Nevertheless, you still haven’t answered my question: ‘Should we entertain the White House Press Office’s notion that Spicer was in possession of “alternative (or, as you say, different) facts” which needed to be processed differently?

          • reason compares judgement and draws inferences associating terms and logic to seek probable truths and deeper understanding using a mix of formal and informal rule-sets (a sort of critical thinking that uses logic, skepticism, justified beliefs, philosophy, hypotheses, and many other modes of thought to draw inferences from judgements and terms and reasoned arguments).

            That doesn’t sound much like ‘reason’ to me. That sounds more like heuristics.

            Nevertheless, are you saying that ‘critical thinking’ works different on the moon to on Earth? Surely not.

            Are you saying that ‘critical thinking’ works differently now than it did a hundred years ago? A thousand?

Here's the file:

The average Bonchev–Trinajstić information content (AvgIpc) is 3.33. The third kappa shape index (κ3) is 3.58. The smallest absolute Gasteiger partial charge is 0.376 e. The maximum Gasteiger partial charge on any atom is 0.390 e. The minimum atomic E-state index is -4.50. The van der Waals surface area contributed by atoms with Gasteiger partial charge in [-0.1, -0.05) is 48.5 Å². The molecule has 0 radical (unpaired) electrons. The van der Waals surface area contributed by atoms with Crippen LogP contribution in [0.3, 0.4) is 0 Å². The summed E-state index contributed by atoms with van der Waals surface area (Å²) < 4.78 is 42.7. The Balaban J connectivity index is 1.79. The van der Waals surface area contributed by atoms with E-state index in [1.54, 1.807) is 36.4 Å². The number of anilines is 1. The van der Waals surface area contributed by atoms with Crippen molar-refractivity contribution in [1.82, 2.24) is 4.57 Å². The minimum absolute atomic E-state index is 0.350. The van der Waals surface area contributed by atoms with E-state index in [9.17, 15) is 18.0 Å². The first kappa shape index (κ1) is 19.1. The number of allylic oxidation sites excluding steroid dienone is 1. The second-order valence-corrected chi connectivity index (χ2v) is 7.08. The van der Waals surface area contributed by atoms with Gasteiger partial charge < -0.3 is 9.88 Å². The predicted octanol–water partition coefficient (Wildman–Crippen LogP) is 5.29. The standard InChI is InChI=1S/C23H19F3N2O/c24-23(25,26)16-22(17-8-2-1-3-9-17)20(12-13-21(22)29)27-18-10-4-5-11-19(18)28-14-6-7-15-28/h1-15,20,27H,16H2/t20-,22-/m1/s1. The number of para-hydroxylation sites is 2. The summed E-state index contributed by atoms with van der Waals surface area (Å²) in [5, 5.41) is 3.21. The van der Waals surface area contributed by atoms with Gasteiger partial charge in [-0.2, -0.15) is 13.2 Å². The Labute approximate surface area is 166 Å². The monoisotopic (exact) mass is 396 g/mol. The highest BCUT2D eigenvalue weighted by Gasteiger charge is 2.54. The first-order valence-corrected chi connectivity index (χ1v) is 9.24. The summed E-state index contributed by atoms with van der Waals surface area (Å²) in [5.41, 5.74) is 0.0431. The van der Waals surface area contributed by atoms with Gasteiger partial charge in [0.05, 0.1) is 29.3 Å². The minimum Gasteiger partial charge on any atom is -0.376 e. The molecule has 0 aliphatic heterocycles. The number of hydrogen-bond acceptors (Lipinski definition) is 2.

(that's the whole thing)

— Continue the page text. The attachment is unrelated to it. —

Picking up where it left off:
Clearly, it doesn’t. Aristotle’s process of critical thinking was exactly the same process of critical thinking we use today. It was just applied to a different set of data. But the process was the same.

            So even if we define ‘reason’ as ‘critical thinking’ then it still doesn’t change, whether from here to the moon, or from here to antiquity.

            The set of data we use it on might change. But the reasoning itself is the same.

            As to what convinced me: joining a community that celebrated the love of Jesus among them.

            So what evidence did that community present to you, that convinced you that Jesus (a) was alive and (b) loved you?

          • it doesn’t work by evidence but by faith…

            Not for me, I’m afraid.

            But if it really is about some ‘inner feeling’… how is that Christianity rather than Quakerism?

          • (After all the whole point about Christianity is that it’s about facts, not faith. ‘If Christ has not been raised, our preaching is useless and so is your faith’. Faith is worthless unless the facts are true, and how do you know the facts are true without evidence?)

          • ah yes, I forgot you had the evidence of the Moody and Sankey hymnal…

            I’m not quite sure what your point is. I thought I had the evidence of the inspired word of God.

            But according to you the Bible isn’t the inspired word of God, which I guess means I should chuck this whole Christianity thing in, right?